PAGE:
The mystery surrounding the 911 victim39s remains is finally solved

The mystery surrounding the 9/11 victim's remains is finally solved when a DNA breakthrough reveals the identity of the 44-year-old father killed in the Twin Towers 23 years ago

The remains of a man killed in the September 11 attacks at the World Trade Center have been identified more than two decades later after a DNA breakthrough.

John Ballantine Niven of Oyster Bay, Long Island, has been positively identified, the New York coroner's office announced Thursday.

The 44-year-old was an executive at Aon Risk Services, an insurance company on the 105th floor of tower two of the trade center complex, when hijackers carried out the deadliest terrorist attack on American soil in history on September 11, 2001.

His wife, Ellen Niven, and son, Jack, say they are grateful for the “extraordinary efforts” of city officials as they continue the difficult task of identifying the victims' remains.

The medical examiner's office has used advanced DNA analysis to identify remains in recent years, but around 40 percent of victims still have not been linked to their remains.

Niven is the 1,650. identified victims of an attack in which hijackers crashed planes into the Twin Towers, killing 2,753 people.

The remains of John Ballantine Niven (pictured) of Oyster Bay, Long Island, have been positively identified, the New York City Medical Examiner's Office said Thursday. He was killed at the World Trade Center during the September 11 attacks

The 44-year-old left behind his wife Ellen (not pictured) and 18-month-old son Jack.  The photo above, shared with his obituary, is believed to show Niven holding his niece Jamie.  Niven was known to “carry his son everywhere.”

The 44-year-old left behind his wife Ellen (not pictured) and 18-month-old son Jack. The photo above, shared with his obituary, is believed to show Niven holding his niece Jamie. Niven was known to “carry his son everywhere.”

“It is certainly emotional for me, and certainly for many others, to hear, many years later, that DNA has been found,” Ms. Niven wrote in an email to the Associated Press on Thursday.

“It is a true tribute to the city of New York and the teams that have worked behind the scenes over the years to honor the mantra of “Never Forget.”

“My son and I are very grateful for this great endeavor. '

According to obituaries at the time, Niven and his family lived at times between Manhattan and Oyster Bay, where he grew up. He often played tennis in the area with his childhood friends.

He enjoyed reading about history and philosophy and valued spending time with his son Jack, who was just 18 months old when his father died.

Niven's obituary revealed how he “carried his son everywhere, taking him to wash the car or take a dip in the pool.” He would also “hide by his son’s toy cars.”

The remains of about 40 percent of the victims of the World Trade Center attack have yet to be identified because few complete bodies were recovered when the giant towers collapsed.  Crews are pictured searching the rubble at Ground Zero on September 13, 2001

The remains of about 40 percent of the victims of the World Trade Center attack have yet to be identified because few complete bodies were recovered when the giant towers collapsed. Crews are pictured searching the rubble at Ground Zero on September 13, 2001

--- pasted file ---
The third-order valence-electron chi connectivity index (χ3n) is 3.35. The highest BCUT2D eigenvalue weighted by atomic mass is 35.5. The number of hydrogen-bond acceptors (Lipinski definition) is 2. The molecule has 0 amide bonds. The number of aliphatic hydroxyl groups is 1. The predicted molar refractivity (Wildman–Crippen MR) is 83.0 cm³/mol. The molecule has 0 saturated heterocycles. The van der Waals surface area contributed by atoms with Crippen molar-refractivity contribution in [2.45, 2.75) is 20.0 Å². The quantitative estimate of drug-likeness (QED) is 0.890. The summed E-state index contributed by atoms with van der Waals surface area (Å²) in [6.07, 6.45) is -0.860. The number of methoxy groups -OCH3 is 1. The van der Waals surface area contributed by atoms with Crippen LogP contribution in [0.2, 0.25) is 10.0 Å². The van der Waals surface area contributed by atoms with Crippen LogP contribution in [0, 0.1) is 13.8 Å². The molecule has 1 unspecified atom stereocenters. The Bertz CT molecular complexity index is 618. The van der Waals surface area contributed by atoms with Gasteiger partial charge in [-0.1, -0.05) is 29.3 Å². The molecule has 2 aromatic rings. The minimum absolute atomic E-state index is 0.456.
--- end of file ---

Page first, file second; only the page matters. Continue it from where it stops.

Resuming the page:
Firefighters work under the destroyed posts, the vertical struts that once faced the soaring exterior walls of the World Trade Center towers after the Sept. 11 terrorist attacks

Firefighters work under the destroyed posts, the vertical struts that once faced the soaring exterior walls of the World Trade Center towers after the Sept. 11 terrorist attacks

The young family had been vacationing in the British Virgin Islands just weeks before his death in the attacks. After his death, Ms Niven said: “He would say that although his life was short, he was truly blessed in the years he had.”

New York City Mayor Eric Adams issued a statement Thursday after Niven's remains were identified.

He said: “While the pain of the enormous losses suffered on September 11th never leaves us, the possibility of new identifications can provide comfort to the families of the victims.”

“I am grateful for the Office of Chief Medical Examiner’s ongoing work to honor the memory of John Ballantine Niven and all those we have lost.”

“We will forever remember our heroes who died on 9/11, and we appreciate the continued efforts of forensic experts to help identify victims,” Oyster Bay Supervisor Joseph Saladino said in a separate statement.

“We hope this amazing technological advancement will help bring peace to Mr. Niven’s family and allow him to rest in peace forever.”

Niven is the 1,650.  identified victims of the deadliest terrorist attack on American soil when hijackers crashed planes into the Twin Towers (pictured), killing 2,753 people

Niven is the 1,650. identified victims of the deadliest terrorist attack on American soil when hijackers crashed planes into the Twin Towers (pictured), killing 2,753 people

The remains of about 40 percent of the victims of the World Trade Center attack have yet to be identified because few complete bodies were recovered when the giant towers collapsed.

But as DNA testing has evolved, so have efforts to match more than 21,900 remains to individual victims. In some cases, scientists have looked at the same parts ten or more times in the hope that new technologies might provide answers.

Before the anniversary of the attacks last September, the office identified the remains of a man and a woman, but their names were not released at the request of their families.

The September 11 attacks killed nearly 3,000 people in New York, the Pentagon and near Shanksville, Pennsylvania.